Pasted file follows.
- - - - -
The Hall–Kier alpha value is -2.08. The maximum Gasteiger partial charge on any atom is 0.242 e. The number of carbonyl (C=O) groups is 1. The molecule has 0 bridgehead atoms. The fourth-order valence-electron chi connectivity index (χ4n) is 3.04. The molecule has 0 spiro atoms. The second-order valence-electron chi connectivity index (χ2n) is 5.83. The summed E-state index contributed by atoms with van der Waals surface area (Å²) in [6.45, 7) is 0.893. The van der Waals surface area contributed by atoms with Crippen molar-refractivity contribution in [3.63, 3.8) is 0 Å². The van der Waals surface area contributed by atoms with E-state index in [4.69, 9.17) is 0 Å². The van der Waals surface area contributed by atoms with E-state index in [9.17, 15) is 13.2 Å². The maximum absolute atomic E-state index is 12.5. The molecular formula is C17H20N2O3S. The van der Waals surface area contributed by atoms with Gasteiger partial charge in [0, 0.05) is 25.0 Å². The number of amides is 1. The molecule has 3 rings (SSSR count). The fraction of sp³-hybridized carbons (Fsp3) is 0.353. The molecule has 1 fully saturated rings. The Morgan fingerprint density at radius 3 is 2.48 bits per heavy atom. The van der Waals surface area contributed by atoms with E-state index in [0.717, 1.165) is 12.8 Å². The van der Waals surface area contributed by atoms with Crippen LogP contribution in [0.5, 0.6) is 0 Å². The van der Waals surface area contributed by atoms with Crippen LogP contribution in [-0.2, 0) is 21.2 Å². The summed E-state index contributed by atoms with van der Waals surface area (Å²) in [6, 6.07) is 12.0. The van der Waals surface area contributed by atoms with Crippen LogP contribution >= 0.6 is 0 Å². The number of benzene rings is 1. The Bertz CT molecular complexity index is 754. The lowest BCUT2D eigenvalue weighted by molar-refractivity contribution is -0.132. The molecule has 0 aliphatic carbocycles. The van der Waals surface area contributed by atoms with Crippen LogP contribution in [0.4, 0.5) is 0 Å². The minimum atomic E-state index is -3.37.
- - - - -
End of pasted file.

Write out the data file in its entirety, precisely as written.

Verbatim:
The Hall–Kier alpha value is -2.08. The maximum Gasteiger partial charge on any atom is 0.242 e. The number of carbonyl (C=O) groups is 1. The molecule has 0 bridgehead atoms. The fourth-order valence-electron chi connectivity index (χ4n) is 3.04. The molecule has 0 spiro atoms. The second-order valence-electron chi connectivity index (χ2n) is 5.83. The summed E-state index contributed by atoms with van der Waals surface area (Å²) in [6.45, 7) is 0.893. The van der Waals surface area contributed by atoms with Crippen molar-refractivity contribution in [3.63, 3.8) is 0 Å². The van der Waals surface area contributed by atoms with E-state index in [4.69, 9.17) is 0 Å². The van der Waals surface area contributed by atoms with E-state index in [9.17, 15) is 13.2 Å². The maximum absolute atomic E-state index is 12.5. The molecular formula is C17H20N2O3S. The van der Waals surface area contributed by atoms with Gasteiger partial charge in [0, 0.05) is 25.0 Å². The number of amides is 1. The molecule has 3 rings (SSSR count). The fraction of sp³-hybridized carbons (Fsp3) is 0.353. The molecule has 1 fully saturated rings. The Morgan fingerprint density at radius 3 is 2.48 bits per heavy atom. The van der Waals surface area contributed by atoms with E-state index in [0.717, 1.165) is 12.8 Å². The van der Waals surface area contributed by atoms with Crippen LogP contribution in [0.5, 0.6) is 0 Å². The van der Waals surface area contributed by atoms with Crippen LogP contribution in [-0.2, 0) is 21.2 Å². The summed E-state index contributed by atoms with van der Waals surface area (Å²) in [6, 6.07) is 12.0. The van der Waals surface area contributed by atoms with Crippen LogP contribution >= 0.6 is 0 Å². The number of benzene rings is 1. The Bertz CT molecular complexity index is 754. The lowest BCUT2D eigenvalue weighted by molar-refractivity contribution is -0.132. The molecule has 0 aliphatic carbocycles. The van der Waals surface area contributed by atoms with Crippen LogP contribution in [0.4, 0.5) is 0 Å². The minimum atomic E-state index is -3.37.